What Happened to Nintendo?


I love Nintendo and the different consoles that the company has produced over the handful of decades. All of us here know that Nintendo is still one of the most prominent names in terms of gaming. But let’s be real in saying that Nintendo hasn’t been at its best in the last decade and a half in terms of what it has been able to do against Sony and Microsoft. So, in that regard, what happened to Nintendo?

Nintendo’s slumps are simply the result of how it saw plenty of success early on but failed to build and improve on that success as the years went by especially when they tried to enter the console wars. Still, Nintendo has indeed seen a resurgence in the form of the Switch, which has improved its sales.

Like a lot of other companies, Nintendo became a victim of normal ups and downs especially with bad business decisions and in their failure to try to innovate or look for a niche market they could succeed in. Still, that doesn’t mean that Nintendo failed. It is still one of the best companies in the world as far as gaming is concerned, and that is usually enough for most Nintendo fans like myself.

Early success

Before Sony and Microsoft actually waged wars against each other in terms of who could deliver the better gaming console, Nintendo basically owned the market and was by far the most dominant name in the industry due to the early success that it saw in terms of its videogame consoles.

As a testament to how successful Nintendo was, the Nintendo Entertainment System (NES), which was released in 1983, sold 61.91 million units. It took until the release of the very first PlayStation by Sony in 1994 for a console to eclipse the overall sales of NES.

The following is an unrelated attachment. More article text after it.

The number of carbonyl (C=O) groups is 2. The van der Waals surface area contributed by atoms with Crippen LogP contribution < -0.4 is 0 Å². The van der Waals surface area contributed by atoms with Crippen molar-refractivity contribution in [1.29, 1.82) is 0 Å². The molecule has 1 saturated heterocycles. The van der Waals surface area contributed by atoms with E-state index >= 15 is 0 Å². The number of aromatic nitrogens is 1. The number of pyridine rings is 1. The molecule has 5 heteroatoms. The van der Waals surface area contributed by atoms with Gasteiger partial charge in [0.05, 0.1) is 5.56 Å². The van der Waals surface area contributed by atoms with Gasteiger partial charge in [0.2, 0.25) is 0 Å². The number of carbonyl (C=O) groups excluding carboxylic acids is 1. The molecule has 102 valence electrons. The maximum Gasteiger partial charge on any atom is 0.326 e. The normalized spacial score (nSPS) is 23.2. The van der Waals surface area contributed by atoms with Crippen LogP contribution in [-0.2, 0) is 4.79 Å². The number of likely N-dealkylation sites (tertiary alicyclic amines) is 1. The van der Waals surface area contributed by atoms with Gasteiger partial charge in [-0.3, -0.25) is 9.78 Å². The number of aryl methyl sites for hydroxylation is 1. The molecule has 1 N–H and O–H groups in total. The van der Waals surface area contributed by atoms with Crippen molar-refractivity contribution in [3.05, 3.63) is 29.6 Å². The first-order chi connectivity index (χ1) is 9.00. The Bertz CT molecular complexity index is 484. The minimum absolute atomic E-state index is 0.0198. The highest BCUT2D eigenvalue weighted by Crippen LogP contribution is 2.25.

However, during that span, Nintendo was still making money through other consoles such as the Game Boy, Super NES, and Nintendo 64, which all had sales that are similar to the success of the NES. In fact, the Game Boy and the Game Boy Color both have a combined sales of 118.69 million units, which easily eclipse the 102.49 million units of PlayStations sold by Sony.

So, while PlayStation saw a huge amount of success in 2000 after releasing the PlayStation 2 or PS2, Nintendo kept on coming as one of the bestsellers in terms of consoles. In fact, due to the success of the Game Boy, Nintendo focused more on the handheld market all while its non-handheld consoles such as the GameCube were no longer able to compete with the graphical and processing capabilities of the PS2, which is the world’s all-time leader in units sold, and the Xbox, which was released in 2001.

The handheld market became Nintendo’s ultimate niche as it was able to sell over 81 million units of its Game Boy Advance. And when Nintendo released the DS in 2004, it only continued to be successful in the handheld market especially when you consider the fact that the DS family is second only to the PS2 in all-time sales.

Meanwhile, even though Nintendo knew that the console market was still dominated by Sony, the Wii, which was released in 2006, still sold over 100 million units all over the world. But that was when things started turning for the worse for Nintendo. 

Failures in the middle

The success that the DS and the Wii saw all over the world in terms of their sales made Nintendo want to bank on them by releasing their successors, which are the 3DS and the Wii U, both of which saw a bit of up and downs.

When the 3DS was released, the price of $250 seemed a bit too much for a handheld console that could not stand up to the graphical capabilities of the PS3 and the Xbox 360 at that time. It wasn’t even close to what the PlayStation Vita could do graphics-wise but their prices were nearly identical. This led to poor sales on the part of the 3DS, which quickly forced Nintendo to slash its price down by 32% just 5 months after its initial release. Of course, the 900,000 units sold in the US at that time were the evidence they needed to look at to know that sales were not doing so well.